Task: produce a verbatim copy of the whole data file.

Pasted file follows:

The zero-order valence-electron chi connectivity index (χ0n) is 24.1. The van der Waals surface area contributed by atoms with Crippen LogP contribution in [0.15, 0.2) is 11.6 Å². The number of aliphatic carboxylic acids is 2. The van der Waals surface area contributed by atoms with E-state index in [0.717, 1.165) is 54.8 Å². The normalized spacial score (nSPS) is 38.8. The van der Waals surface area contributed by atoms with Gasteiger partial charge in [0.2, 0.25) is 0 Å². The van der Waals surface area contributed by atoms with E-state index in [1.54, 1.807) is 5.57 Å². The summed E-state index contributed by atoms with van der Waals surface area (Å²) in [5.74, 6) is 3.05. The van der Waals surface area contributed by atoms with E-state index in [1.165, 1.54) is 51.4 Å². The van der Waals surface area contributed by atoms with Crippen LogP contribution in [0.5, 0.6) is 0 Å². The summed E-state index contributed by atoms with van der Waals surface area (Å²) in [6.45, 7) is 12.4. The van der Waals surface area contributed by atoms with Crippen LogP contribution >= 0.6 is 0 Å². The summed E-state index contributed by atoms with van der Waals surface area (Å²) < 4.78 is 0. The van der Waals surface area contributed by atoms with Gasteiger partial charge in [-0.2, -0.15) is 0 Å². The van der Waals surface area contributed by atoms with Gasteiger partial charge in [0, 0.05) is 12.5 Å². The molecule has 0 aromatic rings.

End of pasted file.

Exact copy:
The zero-order valence-electron chi connectivity index (χ0n) is 24.1. The van der Waals surface area contributed by atoms with Crippen LogP contribution in [0.15, 0.2) is 11.6 Å². The number of aliphatic carboxylic acids is 2. The van der Waals surface area contributed by atoms with E-state index in [0.717, 1.165) is 54.8 Å². The normalized spacial score (nSPS) is 38.8. The van der Waals surface area contributed by atoms with Gasteiger partial charge in [0.2, 0.25) is 0 Å². The van der Waals surface area contributed by atoms with E-state index in [1.54, 1.807) is 5.57 Å². The summed E-state index contributed by atoms with van der Waals surface area (Å²) in [5.74, 6) is 3.05. The van der Waals surface area contributed by atoms with E-state index in [1.165, 1.54) is 51.4 Å². The van der Waals surface area contributed by atoms with Crippen LogP contribution in [0.5, 0.6) is 0 Å². The summed E-state index contributed by atoms with van der Waals surface area (Å²) in [6.45, 7) is 12.4. The van der Waals surface area contributed by atoms with Crippen LogP contribution >= 0.6 is 0 Å². The summed E-state index contributed by atoms with van der Waals surface area (Å²) < 4.78 is 0. The van der Waals surface area contributed by atoms with Gasteiger partial charge in [-0.2, -0.15) is 0 Å². The van der Waals surface area contributed by atoms with Gasteiger partial charge in [0, 0.05) is 12.5 Å². The molecule has 0 aromatic rings.